Spinal stenosis is a narrowing of one or more areas of the spine. This narrowing, which occurs most often in the lower back or neck, can put pressure on the spinal cord or nerves that branch out from the squeezed areas. Typically, a person with this condition complains of severe pain in the legs, calves or lower back when standing or walking. Pain may come on more quickly when walking up or down a hill, a ramp or steps. Usually, it is relieved by sitting down or leaning over.
However, not all patients with spinal narrowing develop symptoms—and we still don't understand why. Because of this, the term "spinal stenosis" actually refers to the symptoms of pain and not to the narrowing itself.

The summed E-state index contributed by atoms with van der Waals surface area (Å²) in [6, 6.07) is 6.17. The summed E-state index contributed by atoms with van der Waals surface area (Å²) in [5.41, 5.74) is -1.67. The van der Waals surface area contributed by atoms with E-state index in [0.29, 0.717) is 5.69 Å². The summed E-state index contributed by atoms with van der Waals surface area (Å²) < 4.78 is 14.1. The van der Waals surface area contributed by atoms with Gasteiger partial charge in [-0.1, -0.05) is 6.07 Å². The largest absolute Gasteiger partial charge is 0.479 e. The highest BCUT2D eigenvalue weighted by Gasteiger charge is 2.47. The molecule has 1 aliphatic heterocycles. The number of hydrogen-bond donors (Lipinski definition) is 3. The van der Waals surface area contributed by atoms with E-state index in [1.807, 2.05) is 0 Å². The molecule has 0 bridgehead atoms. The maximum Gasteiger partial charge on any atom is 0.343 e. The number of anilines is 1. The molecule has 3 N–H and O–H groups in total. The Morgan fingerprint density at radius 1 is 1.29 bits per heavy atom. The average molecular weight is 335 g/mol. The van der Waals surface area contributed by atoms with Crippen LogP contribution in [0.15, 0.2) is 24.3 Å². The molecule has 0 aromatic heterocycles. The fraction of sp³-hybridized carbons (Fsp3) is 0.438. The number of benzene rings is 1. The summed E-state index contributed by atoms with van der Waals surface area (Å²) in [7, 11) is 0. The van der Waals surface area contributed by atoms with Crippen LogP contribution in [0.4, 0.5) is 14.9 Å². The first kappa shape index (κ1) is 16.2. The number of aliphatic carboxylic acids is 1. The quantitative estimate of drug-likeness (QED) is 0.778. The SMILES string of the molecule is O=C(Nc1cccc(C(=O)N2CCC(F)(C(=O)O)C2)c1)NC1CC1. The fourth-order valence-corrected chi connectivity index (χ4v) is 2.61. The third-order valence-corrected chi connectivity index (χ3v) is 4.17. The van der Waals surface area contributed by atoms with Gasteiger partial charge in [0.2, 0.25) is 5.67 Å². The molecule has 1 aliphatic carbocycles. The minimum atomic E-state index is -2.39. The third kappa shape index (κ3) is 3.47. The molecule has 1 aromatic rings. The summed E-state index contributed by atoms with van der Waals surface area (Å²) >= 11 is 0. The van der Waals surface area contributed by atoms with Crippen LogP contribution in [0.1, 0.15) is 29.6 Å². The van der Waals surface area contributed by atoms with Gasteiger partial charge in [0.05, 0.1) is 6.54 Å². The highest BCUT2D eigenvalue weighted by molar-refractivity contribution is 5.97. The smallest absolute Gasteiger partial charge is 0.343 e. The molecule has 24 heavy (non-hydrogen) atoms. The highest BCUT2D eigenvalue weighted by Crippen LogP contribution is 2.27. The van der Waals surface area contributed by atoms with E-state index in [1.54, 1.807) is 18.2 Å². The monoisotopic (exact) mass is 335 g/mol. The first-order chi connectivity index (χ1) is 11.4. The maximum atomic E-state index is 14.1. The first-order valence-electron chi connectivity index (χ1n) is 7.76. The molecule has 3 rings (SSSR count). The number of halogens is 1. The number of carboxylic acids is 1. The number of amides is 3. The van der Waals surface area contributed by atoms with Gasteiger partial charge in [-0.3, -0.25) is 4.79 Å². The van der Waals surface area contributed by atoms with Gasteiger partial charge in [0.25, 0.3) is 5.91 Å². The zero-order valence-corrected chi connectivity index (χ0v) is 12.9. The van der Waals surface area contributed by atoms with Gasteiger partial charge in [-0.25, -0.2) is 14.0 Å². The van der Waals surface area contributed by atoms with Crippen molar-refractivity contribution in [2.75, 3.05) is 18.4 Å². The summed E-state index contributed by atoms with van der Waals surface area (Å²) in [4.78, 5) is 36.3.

What causes spinal stenosis?
The image above shows the narrowing of the spinal canal.
Some people are born with a small spinal canal. This is called "congenital stenosis". However, spinal narrowing is most often due to age-related changes that take place over time. This is called "acquired
Who gets spinal stenosis?
The risk of developing spinal stenosis increases if:
- You were born with a narrow spinal canal
- You are female
- You are 50 years old or older
- You've had a previous injury or surgery of the spine
Some medical conditions can cause spinal stenosis. These include:
How is spinal stenosis diagnosed?
A rheumatologist will ask about your symptoms and medical history. If he suspects spinal stenosis, he will do a physical exam. Some symptoms he will look for include: